Scootering past one of the Britannic propellers. Photo from the GUE archives.

Scootering around the wreck is a true privilege with unique bits of history adorning nearly every corner: a plaque left to commemorate Jacque Cousteau’s first dive on the Britannic, the rear telegraph for controlling the immense ship, the huge smoke funnels that once provided for her fateful journey, the huge props that propelled her along. Then there are the lamps, the coal, the cargo holds, the hallways and the ancient staircase. China cups and tiled bathrooms, spiral staircases and old light switches are but some of the many unique features to embellish our journey.

Despite all the history and beauty, the feature that most captured my imagination was the huge breach in the bow section. The damage from the rumored explosions was unusually large seemingly outstripping the possibility of a simple explosion. But were the jagged metal and puncture wound from some unidentified explosion or from her impact with the bottom some 400 feet below? Picking through the wreckage and imagining the mysterious sinking was an odd, almost mystical experience. On occasion, I actually found myself squinting at the wreckage like someone trying to make out a mysterious object just out of his or her field of view.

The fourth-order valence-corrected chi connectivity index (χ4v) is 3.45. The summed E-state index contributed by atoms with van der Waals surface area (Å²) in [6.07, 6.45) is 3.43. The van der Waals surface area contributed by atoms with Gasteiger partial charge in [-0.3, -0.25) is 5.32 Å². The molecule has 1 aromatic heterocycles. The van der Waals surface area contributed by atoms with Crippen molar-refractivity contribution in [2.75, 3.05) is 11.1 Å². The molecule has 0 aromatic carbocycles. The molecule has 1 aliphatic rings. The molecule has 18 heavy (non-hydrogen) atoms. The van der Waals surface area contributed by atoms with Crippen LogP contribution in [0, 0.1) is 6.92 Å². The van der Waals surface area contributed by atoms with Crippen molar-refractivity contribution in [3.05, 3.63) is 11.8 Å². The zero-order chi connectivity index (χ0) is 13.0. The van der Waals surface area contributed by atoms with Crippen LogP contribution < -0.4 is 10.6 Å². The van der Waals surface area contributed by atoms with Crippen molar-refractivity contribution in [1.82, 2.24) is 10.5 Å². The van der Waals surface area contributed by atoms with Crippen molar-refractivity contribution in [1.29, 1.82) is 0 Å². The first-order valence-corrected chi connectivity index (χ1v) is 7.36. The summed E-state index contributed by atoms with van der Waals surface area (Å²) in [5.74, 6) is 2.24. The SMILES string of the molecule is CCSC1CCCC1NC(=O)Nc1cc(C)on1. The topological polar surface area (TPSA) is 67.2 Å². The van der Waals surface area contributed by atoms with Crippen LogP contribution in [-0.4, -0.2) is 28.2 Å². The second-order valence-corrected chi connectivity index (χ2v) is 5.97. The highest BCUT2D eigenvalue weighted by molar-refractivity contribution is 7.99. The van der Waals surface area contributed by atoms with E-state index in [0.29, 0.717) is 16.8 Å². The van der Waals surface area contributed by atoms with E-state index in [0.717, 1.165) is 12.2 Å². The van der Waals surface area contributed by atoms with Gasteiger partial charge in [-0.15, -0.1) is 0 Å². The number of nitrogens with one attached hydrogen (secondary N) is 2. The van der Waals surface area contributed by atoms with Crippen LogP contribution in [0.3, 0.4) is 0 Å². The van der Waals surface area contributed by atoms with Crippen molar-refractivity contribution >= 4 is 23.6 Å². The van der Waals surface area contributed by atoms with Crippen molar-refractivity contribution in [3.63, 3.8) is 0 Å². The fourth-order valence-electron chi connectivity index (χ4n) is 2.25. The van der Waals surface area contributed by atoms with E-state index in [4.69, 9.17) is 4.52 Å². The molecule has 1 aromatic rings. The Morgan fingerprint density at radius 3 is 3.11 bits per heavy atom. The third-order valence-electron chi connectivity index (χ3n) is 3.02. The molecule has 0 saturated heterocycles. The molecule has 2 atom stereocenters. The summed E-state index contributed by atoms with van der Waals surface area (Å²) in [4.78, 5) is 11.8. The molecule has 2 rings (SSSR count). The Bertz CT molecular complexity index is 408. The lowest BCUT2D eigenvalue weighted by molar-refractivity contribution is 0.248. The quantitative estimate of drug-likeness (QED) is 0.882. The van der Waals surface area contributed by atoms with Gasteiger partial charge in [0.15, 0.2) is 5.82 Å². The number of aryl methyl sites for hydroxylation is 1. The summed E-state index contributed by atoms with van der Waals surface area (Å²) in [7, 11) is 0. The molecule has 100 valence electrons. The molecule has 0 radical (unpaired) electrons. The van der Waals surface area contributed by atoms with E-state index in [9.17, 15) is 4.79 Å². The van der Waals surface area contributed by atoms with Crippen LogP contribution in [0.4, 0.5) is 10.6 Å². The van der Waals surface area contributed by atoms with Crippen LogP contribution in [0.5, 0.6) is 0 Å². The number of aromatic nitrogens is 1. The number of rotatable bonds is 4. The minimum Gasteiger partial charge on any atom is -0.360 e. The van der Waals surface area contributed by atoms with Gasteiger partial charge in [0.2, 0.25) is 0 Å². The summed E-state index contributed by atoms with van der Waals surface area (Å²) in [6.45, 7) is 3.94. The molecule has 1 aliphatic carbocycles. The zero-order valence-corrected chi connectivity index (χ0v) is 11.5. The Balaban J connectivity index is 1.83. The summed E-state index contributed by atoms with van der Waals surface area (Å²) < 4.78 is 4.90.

Jarrod, Ted, and Todd with Britannic survivor. Photo from the GUE archives.

Above all of the aspects of diving the Britannic, the best part was the great sense of connection found while diving in such a unique location. Exploring the Britannic was like walking through a tunnel into the past and being able to share the experience with a group of friends and newly acquired acquaintances. Each night upon returning from a day of diving, the local residents would gather at our hotel and review the video footage, laughing and discussing the activity with childlike glee. The sense of community that emanated from these encounters left some of us feeling oddly spiritual, particularly one night when a local Greek gentleman came by and introduced himself as someone who had witnessed the sinking when he was just a small boy. We were reviewing footage from the day’s expedition — an international group of divers and local Greek citizens. I remember watching this older gentleman relive his viewing of the Britannic sinking, it all seemed to fit together: the majesty of the Britannic, the feeling of community and the connection from past to present. As I looked at this experience being etched into his face. I saw our images reflected in the glint of his aging eyes and I wondered if maybe he felt the same way.


Jarrod is an avid explorer, researcher, author, and instructor who teaches and dives in oceans and caves around the world. Trained as a geologist, Jarrod is the founder and president of GUE and CEO of Halcyon and Extreme Exposure while remaining active in conservation, exploration, and filming projects worldwide. His explorations regularly place him in the most remote locations in the world, including numerous world record cave dives with total immersions near 30 hours. Jarrod is also an author with dozens of publications, including three books.